Kingsford Grilling Deluxe BBQ Chimney Starter For Charcoal Grill, Silver

amazon product

The Kingsford starter is basically a metal and plastic handled version of the starter we purchased for our rocket stove. It is similarly priced as well.

Have you repurposed anything to make a rocket stove? What worked well and what did not?

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5 Responses to “How To Make A Rocket Stove From A BBQ Charcoal Chimney Starter”

  1. My mother taught us how to make rocket stoves when she was my sisters and my Girl Scout Leader in the 70s , but we used coffee cans. It’s so hard to find metal coffee cans these days…Hills Brothers are the only ones I can think of that make them. I like the idea of using the charcoal starters because of the handles!! No burnt hands when you’re done.

  2. Like “Old Guy” I used a metal paint can (a used one). Metal paint cans are now a rare breed. I also used a couple of soup cans for the chimney and a smaller one to enter the paint can sideways near the bottom for feeding twigs. I also packed the area between the paint can and the soup cans with wet clay from a stream bed and allowed it to set up before firing it up.

    My first meal was bacon and eggs for breakfast using a small cast iron pan.

    I left my creation outside for a couple of seasons and the bottom has since rusted out. The clay got recycled into the ground.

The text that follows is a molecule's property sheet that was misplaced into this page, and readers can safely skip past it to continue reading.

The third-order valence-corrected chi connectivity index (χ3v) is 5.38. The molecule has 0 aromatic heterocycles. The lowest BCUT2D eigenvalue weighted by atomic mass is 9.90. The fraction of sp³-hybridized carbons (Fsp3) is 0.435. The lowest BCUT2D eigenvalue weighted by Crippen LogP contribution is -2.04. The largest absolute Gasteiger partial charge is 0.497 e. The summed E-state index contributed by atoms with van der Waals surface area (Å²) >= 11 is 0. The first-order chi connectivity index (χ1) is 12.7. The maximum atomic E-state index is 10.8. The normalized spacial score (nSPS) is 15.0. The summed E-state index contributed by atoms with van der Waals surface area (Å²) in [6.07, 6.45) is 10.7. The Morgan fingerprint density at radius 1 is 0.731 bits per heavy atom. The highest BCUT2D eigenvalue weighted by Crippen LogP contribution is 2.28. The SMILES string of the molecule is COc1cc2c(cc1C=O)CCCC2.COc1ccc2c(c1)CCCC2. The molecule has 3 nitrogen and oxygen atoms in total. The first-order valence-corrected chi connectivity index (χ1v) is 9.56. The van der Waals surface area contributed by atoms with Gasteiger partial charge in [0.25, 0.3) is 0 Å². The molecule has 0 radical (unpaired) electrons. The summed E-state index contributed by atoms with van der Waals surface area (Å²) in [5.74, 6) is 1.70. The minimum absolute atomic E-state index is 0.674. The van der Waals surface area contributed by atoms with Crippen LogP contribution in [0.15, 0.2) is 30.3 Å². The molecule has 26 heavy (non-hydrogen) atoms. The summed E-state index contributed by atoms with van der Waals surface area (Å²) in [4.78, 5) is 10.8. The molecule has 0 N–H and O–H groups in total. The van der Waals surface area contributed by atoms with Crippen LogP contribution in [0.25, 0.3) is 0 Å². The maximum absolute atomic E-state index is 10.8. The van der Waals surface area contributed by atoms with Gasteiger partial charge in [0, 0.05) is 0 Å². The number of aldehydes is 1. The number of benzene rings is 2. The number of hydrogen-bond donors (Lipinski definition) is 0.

If I had to do it over, I’d use a concrete mix instead of clay…that way, if/when it rusts out again, I’d still have a more-or-less intact stove (I think)…or maybe not.

    I’d probably resort to making a Dakota fire pit if I really needed an outdoor cooker and I was ‘on the move’ simply because a rocket stove is just ‘one more thing to carry’.

  3. I really like your site and all the great info but, it seems anymore that there are so many adds that it takes forever to read through one article. It just might be my old computer but it also seems to be getting a lot worse. I also know you need the adds to produce this site.

  4. I used a 1 gal (new) paint can for a double-wall rocket stove, outside 2 used large soupcans that I fashioned into an “L” shape for the inner feed tube and upright burner. I used a nibbler to make a tight hole in the vertical can (chimney) to receive the horizontal can that acted as a feed tray for the wood scraps. A small piece of hardware cloth is a grate to allow air to circulate under the twigs I am feeding in.
    A hole nibbled in the paint can wall about 1″ up to set the feed tray can i(that is now connected to the inner burner can/chimney) into. Pink insulation packed into paint can bottom for stability, and packed around the inner sides to keep the burner can centered and insulated and a little bent sheet metal as an actual chimney through the removable paint can lid. I had some sturdy expanded metal mesh to fashion a removable contraption that acts as a grate for a pan or pot to sit on – on top. I suppose that maybe doubled hardware cloth might do the same job for a gizmo that holds the pot up and steady. Maybe cost me a couple $$ for the paint can and lid and all else was scraps.